US wants airlines to offer more assistance to stranded, delayed passengers

US wants airlines to offer more assistance to stranded, delayed passengers

WASHINGTON, Aug. 19 (Reuters) – Transportation Secretary Pete Buttigieg has urged the 10 largest US airlines to do more to help stranded and delayed passengers.

Buttigieg, who is under pressure from US lawmakers to want airlines to provide better service or face hefty fines, has clashed with major US carriers over who is responsible for tens of thousands of flight delays and cancellations this summer.

In letters to chief executives of major regional and low-cost airlines made public Friday, Buttigieg said his department (USDOT) is “considering options” to write new rules “that would further expand airline passenger rights.”

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He urged airlines to provide adequate services for passengers experiencing delays and cancellations, asking them “minimally” to provide meal vouchers for delays of 3 hours or more and accommodation for those who have to wait overnight due to disruptions. within the control of the carrier.

“Regardless of the cause of the delays or cancellations, the Department expects airlines to provide timely and responsive customer service during and after periods of flight disruption,” Buttigieg wrote.

Most US airlines offer meals or hotel rooms if they cancel or delay flights if they are responsible for disruptions, but they are not required by law to do so. Passengers are often unaware of airline policies.

Trading group Airlines for America said airlines would work with the department to provide transparency to travelers.

“Airlines want travelers to have a safe, seamless and positive travel experience and are working towards that goal every day,” it said in a statement.

In his letter, Buttigieg said he appreciated the steps airlines had taken to improve service, but the level of disruption US travelers experienced this summer is “unacceptable.”

He said that in the first six months, about 24% of US airlines’ domestic flights were delayed and 3.2% were cancelled. Complaints to USDOT from airline passengers have soared this year.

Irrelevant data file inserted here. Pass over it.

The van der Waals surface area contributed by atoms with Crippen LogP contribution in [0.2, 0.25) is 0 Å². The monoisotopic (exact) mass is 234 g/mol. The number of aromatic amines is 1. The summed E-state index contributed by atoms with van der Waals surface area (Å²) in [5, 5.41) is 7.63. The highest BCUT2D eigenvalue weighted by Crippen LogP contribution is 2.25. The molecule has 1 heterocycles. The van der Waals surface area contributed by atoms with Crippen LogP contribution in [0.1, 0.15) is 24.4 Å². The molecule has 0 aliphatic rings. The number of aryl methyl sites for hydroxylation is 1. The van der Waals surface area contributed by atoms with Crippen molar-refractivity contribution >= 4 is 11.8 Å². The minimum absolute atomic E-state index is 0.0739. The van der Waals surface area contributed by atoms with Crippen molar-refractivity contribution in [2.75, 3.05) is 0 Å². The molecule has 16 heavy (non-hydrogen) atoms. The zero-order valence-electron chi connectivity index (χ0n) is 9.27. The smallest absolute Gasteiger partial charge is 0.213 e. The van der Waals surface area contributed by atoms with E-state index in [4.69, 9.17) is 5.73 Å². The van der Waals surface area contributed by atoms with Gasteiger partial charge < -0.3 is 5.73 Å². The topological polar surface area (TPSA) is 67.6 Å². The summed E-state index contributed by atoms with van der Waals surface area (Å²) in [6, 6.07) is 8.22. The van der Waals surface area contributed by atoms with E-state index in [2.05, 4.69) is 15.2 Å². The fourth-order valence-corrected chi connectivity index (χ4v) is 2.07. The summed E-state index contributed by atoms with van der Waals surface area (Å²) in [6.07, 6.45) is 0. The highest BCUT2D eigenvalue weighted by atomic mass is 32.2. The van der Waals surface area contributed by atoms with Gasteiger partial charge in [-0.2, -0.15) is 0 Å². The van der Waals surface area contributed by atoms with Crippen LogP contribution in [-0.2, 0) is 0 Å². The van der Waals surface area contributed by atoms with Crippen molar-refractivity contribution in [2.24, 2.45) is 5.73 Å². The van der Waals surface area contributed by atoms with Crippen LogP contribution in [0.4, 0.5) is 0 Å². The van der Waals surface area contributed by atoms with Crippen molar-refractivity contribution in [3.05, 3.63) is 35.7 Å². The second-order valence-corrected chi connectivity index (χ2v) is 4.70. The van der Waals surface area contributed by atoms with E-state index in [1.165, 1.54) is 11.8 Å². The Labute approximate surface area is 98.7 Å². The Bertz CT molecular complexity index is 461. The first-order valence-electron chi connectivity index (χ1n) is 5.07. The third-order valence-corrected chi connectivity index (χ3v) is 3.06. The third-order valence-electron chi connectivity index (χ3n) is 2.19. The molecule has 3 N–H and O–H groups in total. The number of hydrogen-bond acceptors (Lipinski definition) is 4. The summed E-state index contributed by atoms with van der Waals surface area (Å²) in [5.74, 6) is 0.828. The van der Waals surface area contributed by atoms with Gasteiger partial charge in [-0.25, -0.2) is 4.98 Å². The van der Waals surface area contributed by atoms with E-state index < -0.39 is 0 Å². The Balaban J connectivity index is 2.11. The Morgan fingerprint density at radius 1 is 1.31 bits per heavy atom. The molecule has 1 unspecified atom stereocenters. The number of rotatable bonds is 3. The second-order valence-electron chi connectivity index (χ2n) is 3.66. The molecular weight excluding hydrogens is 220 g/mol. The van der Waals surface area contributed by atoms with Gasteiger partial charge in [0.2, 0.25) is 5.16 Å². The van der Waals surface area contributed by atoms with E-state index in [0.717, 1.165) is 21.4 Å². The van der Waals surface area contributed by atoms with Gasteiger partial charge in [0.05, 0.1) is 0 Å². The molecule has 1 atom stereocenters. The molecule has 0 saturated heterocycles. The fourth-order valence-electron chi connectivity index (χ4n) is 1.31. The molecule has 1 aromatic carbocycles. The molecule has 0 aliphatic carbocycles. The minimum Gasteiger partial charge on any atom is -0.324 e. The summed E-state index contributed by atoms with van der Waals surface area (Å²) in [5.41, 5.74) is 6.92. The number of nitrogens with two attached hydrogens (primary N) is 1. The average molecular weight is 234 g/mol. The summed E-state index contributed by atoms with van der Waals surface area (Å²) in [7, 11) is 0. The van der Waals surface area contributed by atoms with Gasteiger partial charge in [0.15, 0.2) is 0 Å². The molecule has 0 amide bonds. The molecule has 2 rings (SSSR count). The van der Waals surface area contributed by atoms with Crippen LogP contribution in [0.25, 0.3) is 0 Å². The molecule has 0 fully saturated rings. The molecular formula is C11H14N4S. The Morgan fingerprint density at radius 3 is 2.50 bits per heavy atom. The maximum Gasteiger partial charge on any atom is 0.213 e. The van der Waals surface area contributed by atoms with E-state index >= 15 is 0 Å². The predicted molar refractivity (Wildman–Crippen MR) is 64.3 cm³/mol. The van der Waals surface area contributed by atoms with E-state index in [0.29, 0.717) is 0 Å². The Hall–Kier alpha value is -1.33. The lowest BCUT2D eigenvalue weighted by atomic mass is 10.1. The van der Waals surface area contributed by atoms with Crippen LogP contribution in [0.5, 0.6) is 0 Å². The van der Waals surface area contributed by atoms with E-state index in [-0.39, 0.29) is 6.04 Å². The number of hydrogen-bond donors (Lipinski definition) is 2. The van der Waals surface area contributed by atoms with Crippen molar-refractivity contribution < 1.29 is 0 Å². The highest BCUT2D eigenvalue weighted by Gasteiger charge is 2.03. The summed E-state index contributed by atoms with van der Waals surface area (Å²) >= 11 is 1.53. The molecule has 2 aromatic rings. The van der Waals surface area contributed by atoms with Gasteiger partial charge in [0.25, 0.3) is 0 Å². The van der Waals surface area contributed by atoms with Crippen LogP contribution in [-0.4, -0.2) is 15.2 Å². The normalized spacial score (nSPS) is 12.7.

USDOT plans to create an “interactive dashboard” for air travelers by Sept. 2 to compare services or amenities each of the major U.S. carriers offers when the cancellation or delay was due to circumstances within the airline’s control.

Buttigieg had a virtual meeting with airline CEOs ahead of the busy July 4 travel weekend to pressure them to perform better, set more realistic schedules and said the airline industry is largely responsible for the travel problems.

Airlines say they have voluntarily reduced the number of flights to improve service, ramped up staff hiring and allege insufficient air traffic control staff routinely impacts flights.

The aviation trade group cited data that 63% of cancellations for the first five months of 2022 were caused by weather conditions or problems with national airspace.

On Monday, hundreds of flights were delayed at three major New York City airports after the Federal Aviation Administration (FAA) reported staffing problems and said delays “could approach two hours.”

USDOT is drafting a number of new consumer rules for airlines, including refunds for delayed baggage. In June, the agency warned that it may prohibit airlines from charging additional fees to seat young children next to accompanying family members.

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Reporting by David Shepardson; Editing by Mark Heinrich, Mike Harrison and Deepa Babington

Our Standards: The Thomson Reuters Trust Principles.

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